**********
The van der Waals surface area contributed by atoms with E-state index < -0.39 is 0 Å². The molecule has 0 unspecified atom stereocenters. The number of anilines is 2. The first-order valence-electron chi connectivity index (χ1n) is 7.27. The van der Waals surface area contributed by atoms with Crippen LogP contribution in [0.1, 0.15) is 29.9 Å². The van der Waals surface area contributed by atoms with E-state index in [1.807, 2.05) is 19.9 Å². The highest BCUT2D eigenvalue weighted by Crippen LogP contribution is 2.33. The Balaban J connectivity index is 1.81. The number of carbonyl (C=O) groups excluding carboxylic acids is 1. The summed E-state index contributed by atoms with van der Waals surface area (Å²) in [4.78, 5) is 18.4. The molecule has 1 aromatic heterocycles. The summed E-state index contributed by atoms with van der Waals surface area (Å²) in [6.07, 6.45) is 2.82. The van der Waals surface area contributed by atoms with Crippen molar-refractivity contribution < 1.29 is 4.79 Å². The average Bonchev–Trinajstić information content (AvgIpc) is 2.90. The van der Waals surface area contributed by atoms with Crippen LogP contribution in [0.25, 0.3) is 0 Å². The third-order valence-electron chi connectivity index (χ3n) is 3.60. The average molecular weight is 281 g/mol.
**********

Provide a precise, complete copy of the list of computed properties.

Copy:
The van der Waals surface area contributed by atoms with E-state index < -0.39 is 0 Å². The molecule has 0 unspecified atom stereocenters. The number of anilines is 2. The first-order valence-electron chi connectivity index (χ1n) is 7.27. The van der Waals surface area contributed by atoms with Crippen LogP contribution in [0.1, 0.15) is 29.9 Å². The van der Waals surface area contributed by atoms with E-state index in [1.807, 2.05) is 19.9 Å². The highest BCUT2D eigenvalue weighted by Crippen LogP contribution is 2.33. The Balaban J connectivity index is 1.81. The number of carbonyl (C=O) groups excluding carboxylic acids is 1. The summed E-state index contributed by atoms with van der Waals surface area (Å²) in [4.78, 5) is 18.4. The molecule has 1 aromatic heterocycles. The summed E-state index contributed by atoms with van der Waals surface area (Å²) in [6.07, 6.45) is 2.82. The van der Waals surface area contributed by atoms with Crippen molar-refractivity contribution < 1.29 is 4.79 Å². The average Bonchev–Trinajstić information content (AvgIpc) is 2.90. The van der Waals surface area contributed by atoms with Crippen LogP contribution in [0.25, 0.3) is 0 Å². The third-order valence-electron chi connectivity index (χ3n) is 3.60. The average molecular weight is 281 g/mol.